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Green party leader May threatens budget delay

May 11 2012
Saanich-Gulf Islands MP Elizabeth May says she will put forward amendments to the budget bill at the report stage. 

Saanich-Gulf Islands MP Elizabeth May says she will put forward amendments to the budget bill at the report stage.

Photograph by: Bruce Stotesbury , timescolonist.com

Saanich-Gulf Islands Green MP Elizabeth May is threatening to hold up a vote on the Conservatives' sweeping budget bill for days if the prime minister won't consider breaking it up into related items.

May said the federal government's sweeping budget bill - which includes changes affecting everything from Old Age Pensions to oversight of the Canadian Security Intelligence Agency - would change Canada's environmental regulations, laws and policies for the worse.

"I think all of us in the Opposition ranks are scandalized by the effort to hide so much within the 425-page Budget Implementation Act," May said.

May has not been able to speak on second reading of Bill C-38, the Budget Implementation Act, but said she would put forward amendments at the report stage.

If she receives a favourable ruling from the Speaker and has her amendments seconded by fellow MPs, she could force a vote on every amendment.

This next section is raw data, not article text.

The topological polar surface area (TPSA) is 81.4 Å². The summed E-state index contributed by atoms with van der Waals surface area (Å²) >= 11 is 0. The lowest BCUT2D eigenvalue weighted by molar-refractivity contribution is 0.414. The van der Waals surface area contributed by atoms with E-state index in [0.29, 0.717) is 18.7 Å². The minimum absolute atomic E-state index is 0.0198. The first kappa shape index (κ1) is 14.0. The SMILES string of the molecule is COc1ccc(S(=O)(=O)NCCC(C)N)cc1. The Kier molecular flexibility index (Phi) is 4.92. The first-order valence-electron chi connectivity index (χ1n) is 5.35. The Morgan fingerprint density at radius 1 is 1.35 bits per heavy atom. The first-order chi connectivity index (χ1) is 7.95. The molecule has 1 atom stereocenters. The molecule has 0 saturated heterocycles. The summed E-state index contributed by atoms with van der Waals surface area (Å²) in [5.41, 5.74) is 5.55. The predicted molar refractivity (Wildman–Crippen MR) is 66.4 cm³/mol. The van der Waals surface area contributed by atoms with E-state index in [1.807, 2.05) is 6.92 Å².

"I think the Conservatives may want to rethink insisting that this whole bill go forward as an omnibus bill covering 70 acts," May said.

"I will not back down," she said. "We could be there for days."

May took a similar tack with the government's crime omnibus bill, introducing 42 amendments, all of which were ruled in order.

Had she insisted on a vote on each, "we would have been there until 3 in the morning," she said.

The Green party leader said the budget would affect 19 different environmental laws, policies and regulations, including the Canadian Environmental Assessment Act, the Canadian Environmental Protection Act and the Species at Risk Act.

Victoria NDP MP Denise Savoie also spoke out against the omnibus budget bill on Thursday - the 40th anniversary "of the Canadian government's introduction of a moratorium banning oil tankers from B.C.'s north and central coast" - calling on the federal government to honour the current ban and pass a legislated ban.

"If the government continues to exclude British Columbians on a decision that will ultimately affect our future, they will face the most powerful, organized opposition they have ever encountered," Savoie said.

The NDP and Green party both oppose the Enbridge Northern Gateway project.

The proposed pipeline would transport about 79 million barrels of oil daily from Alberta to Kitimat, where it would be pumped onto tankers for export to Asian markets.

ceharnett@timescolonist.com

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